relativistic astrophysics

relativistic astrophysics

(rel-ă-tă-viss -tik) High-energy astrophysics, concerned with the extreme energies, velocities, densities, etc., associated with celestial objects such as white dwarfs, neutron stars, black holes, and active galaxies, and with the very early Universe. It involves the theories of special and general relativity, quantum mechanics, and the physics of elementary particles.
Collins Dictionary of Astronomy © Market House Books Ltd, 2006
The following article is from The Great Soviet Encyclopedia (1979). It might be outdated or ideologically biased.

Relativistic Astrophysics


the branch of astrophysics that studies astronomical phenomena and celestial bodies under conditions for which classical mechanics and Newton’s law of gravitation are inapplicable. These conditions include a speed close to that of light, extremely high values of pressure and energy density (reaching or exceeding the density of the rest mass multiplied by the square of the speed of light), and extremely high values of gravitational potential (close to the square of the speed of light). The special and general theories of relativity underlie relativistic astrophysics.

The first work whose contents addressed relativistic astrophysics appeared in 1916, when K. Schwarzschild theoretically investigated the gravitational field around a strongly compressed mass. He introduced the concept of the gravitational radius rg corresponding to a mass M: rg = 2GM/c2, where G is the gravitational constant and c is the speed of light (rg is equal to 3 km for the sun and to 1 cm for the earth). This concept played a major role in the subsequent development of relativistic astrophysics.

Superdense stars, whose mass is concentrated within a sphere of radius smaller than rg, have a number of extraordinary properties. Thus, a particle impinging on the star as it approaches the gravitational radius acquires a speed approaching that of light.

Relativistic time dilation becomes infinite near the gravitational radius. A distant observer having the necessary instruments would see that as t → ∞, a particle asymptotically approaches a sphere of radius equal to rg, but the observer would not be able to see how the particle would intersect the sphere. Energy cannot escape from within this sphere. Thus was laid the basis for the modern theory of “black holes.”

Ordinary stars of sufficiently large mass are transformed at the end of their evolution into neutron stars, in which the density of matter reaches 10l4-1015 g/cm3; this transformation was explained in the 1930’s and 1940’s by the American astronomers W. Baade and F. Zwicky, the Soviet physicist L. V. Landau, the American physicist R. Oppenheimer, and the Canadian physicist G. M. Volkoff. As a result, stars with a mass close to that of the sun are transformed into neutron stars with a radius of approximately 10 km and a gravitational potential reaching 0.3c2 at the surface. Later, the ways in which ordinary stars with a mass two to three times greater than that of the sun are transformed into black holes were also studied.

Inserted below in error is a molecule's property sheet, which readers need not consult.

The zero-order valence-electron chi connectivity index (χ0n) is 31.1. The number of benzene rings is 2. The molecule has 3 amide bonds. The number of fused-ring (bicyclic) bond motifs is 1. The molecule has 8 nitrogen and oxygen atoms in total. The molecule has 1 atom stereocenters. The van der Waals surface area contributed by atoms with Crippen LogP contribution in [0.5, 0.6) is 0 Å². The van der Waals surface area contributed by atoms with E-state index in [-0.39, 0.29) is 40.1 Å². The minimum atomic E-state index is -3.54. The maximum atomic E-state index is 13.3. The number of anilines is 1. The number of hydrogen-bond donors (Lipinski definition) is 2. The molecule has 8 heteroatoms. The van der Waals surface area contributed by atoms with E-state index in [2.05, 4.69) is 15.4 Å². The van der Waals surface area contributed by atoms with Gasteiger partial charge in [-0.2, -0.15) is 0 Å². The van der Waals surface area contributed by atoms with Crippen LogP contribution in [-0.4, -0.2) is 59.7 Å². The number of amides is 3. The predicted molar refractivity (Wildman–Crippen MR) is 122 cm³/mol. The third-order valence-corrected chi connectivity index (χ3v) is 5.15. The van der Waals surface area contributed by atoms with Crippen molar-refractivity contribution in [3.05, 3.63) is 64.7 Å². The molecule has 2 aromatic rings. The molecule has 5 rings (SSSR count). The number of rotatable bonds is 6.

The rapid development of relativistic astrophysics in the 1960’s led to a purposeful search for possible manifestations of relativistic states of stars. It was found that stars in such a state can act as invisible satellites in binary systems where the second component is a normal star. Jets of gas captured from surrounding space and accelerated to a speed close to that of light can serve as a source of X-radiation on collision with the surface of a neutron star or on collision with another jet of gas. However, relativistic astrophysics gained wide recognition after the discovery in 1967 of pulsars, which are rapidly rotating neutron stars.

Sources of X-radiation within binary stars were discovered using instruments carried outside the earth’s atmosphere. Some of these sources have proved to be neutron stars with a strong magnetic field that emits directional fluxes of X-radiation. This radiation results from the flow of gas from the surface of a normal star in a binary system to the surface of a neutron star. In two cases it may be assumed with high probability that one of the components is a black hole, in whose gravitational field the gas flowing from the surface of the other component—the normal star—is heated and emits X rays. In an investigation of the process of the compression of a normal star into a neutron star, it was found that when the compression occurs, the magnetic field is amplified in inverse proportion to the surface area of the star, that is, by a factor of billions.